Don’t Get Discouraged


I would like to discuss something that I am pretty sure happens to all of us who put our hearts into our art… we get discouraged for whatever reason along our creative journey. I know it has happened to me over the years, and I know I haven’t always handled it so nicely. But as I’ve gotten older I’ve gotten better about NOT letting setbacks discourage me, and here is why. 

Let me start by letting you know the “old, or younger” me. The younger me had the passion and fire to forge through anything with a headstrong way that wasn’t always the smartest. I suppose I could easily chalk it up to my youthful ignorance, but if I left it at that I wouldn’t have had the ability to learn from my youthful mistakes would I? I always believed in myself, especially when it came to my art as I always poured 110% of my heart into each image I took. Back then I was always looking towards others as a fulcrum for how good my photographs were, and if I didn’t get the acceptance I was expecting then I would go on an internal emotional downward spiral. I would throw up walls around myself and use that hurt to push harder. Now using the pain from rejection is a useful motivational tool as any phycologist will attest to, but letting that pain bring me down the way it did wasn’t always healthy.

Move forward to 2017 to a much older and wiser man who has gone through a lot since then. I had the opportunity to take part in a local Arts & Crafts show in my neighborhood. My wife and I moved into the neighborhood in May of this year, so we didn’t take part in the show last year, but the show was advertised as a “wonderful success last year”. So after discussing it with my wife we felt that making some calendars would be a great way to showcase some of my work and get our name out in the community as well as offer a nice gift that people would want for their homes or offices. So I decided that I would go “all in” and have 100 calendars printed, the cost wasn’t too much more than having 50 printed so it made sense that IF people liked them we would have enough on hand. Unfortunately the show wasn’t as we expected and we didn’t sell a single calendar that day.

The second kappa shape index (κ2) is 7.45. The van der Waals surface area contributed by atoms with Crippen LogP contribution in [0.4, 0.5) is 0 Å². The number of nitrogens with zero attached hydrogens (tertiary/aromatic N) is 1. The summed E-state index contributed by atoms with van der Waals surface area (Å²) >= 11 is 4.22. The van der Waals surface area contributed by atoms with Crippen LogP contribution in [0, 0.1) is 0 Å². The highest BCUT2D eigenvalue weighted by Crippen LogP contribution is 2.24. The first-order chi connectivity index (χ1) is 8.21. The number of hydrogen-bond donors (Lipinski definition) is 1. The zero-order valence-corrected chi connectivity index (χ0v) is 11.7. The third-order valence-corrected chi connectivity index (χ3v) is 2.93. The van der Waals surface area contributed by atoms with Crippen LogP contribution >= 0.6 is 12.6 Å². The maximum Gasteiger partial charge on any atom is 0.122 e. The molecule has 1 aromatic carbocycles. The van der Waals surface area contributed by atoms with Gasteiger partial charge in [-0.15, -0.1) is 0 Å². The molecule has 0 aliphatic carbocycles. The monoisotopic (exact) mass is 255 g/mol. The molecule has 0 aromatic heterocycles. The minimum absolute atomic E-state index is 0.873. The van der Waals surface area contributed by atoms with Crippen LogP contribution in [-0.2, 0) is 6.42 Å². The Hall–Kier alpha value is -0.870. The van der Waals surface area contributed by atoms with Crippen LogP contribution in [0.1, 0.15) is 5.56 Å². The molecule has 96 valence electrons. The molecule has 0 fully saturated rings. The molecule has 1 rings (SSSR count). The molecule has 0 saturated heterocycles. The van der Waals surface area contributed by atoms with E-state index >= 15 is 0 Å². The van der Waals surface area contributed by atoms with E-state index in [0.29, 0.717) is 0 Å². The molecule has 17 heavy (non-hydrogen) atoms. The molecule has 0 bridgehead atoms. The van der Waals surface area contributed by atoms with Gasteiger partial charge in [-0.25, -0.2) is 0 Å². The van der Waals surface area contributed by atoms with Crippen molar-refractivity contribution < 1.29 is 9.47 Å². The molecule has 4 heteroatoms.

When my wife and I got home that afternoon she asked how I was doing, and I explained to her that even though everyone who stopped by our table had nothing but wonderful things to say about the calendars and the large print we had done I was still hurt because we didn’t sell anything. Though this hurt was different because it wasn’t my ego that was bruised, it was my wallet. I explained to my lovely wife that I felt bad because I had invested too much money in this. She told me that she was upset, but that she believed in me and she too thought we were doing the right thing.

Now here is where I knew I had matured as an artist… instead of just wanting to throw the calendars away out of anger, I instead came up with ways to try to sell them around town. I went to one of local markets that sells knick knacks and pitched them there, the owner wasn’t interested at ‘this time’ which I didn’t let discourage me either. I then went online and put them up for sale there. I made a few sales, but not nearly enough to justify the cost. One of the sales hopefully will turn into another side photography job as this person owns their own company and is looking for a photographer for some marketing images.  I then had a brainstorm, why don’t I donate the extra calendars to charity? I knew of one lady who is always trying to raise money for charities of Breast Cancer and such. So I donated some to her, and then I donated some to our local church so they could raise some money. By going the charity route I not only am helping those who can use it, I am also getting our name out into the community in a positive way. This is the “paying it forward” approach IMO, and that approach is wonderfully warming to my creative soul.

I am reminded that richness isn’t always rewarded in money, and that I am not going to let things bring me down. Oh, a few lessons I learned of Arts & Crafts Shows by this experience are as follows; #1 Be sure of your audience before you go. #2 Calendars have a limited shelf life, so if they don’t sell you’d better have a good backup plan. #3 Prints have a much better shelf life because you can always try to sell them in future shows. #4 Be sure of PROOFING your edits, I almost had 100 2018 calendars printed 2017 on the cover. Whoops! #5 Having a loving and supporting spouse/loved ones always makes things better.


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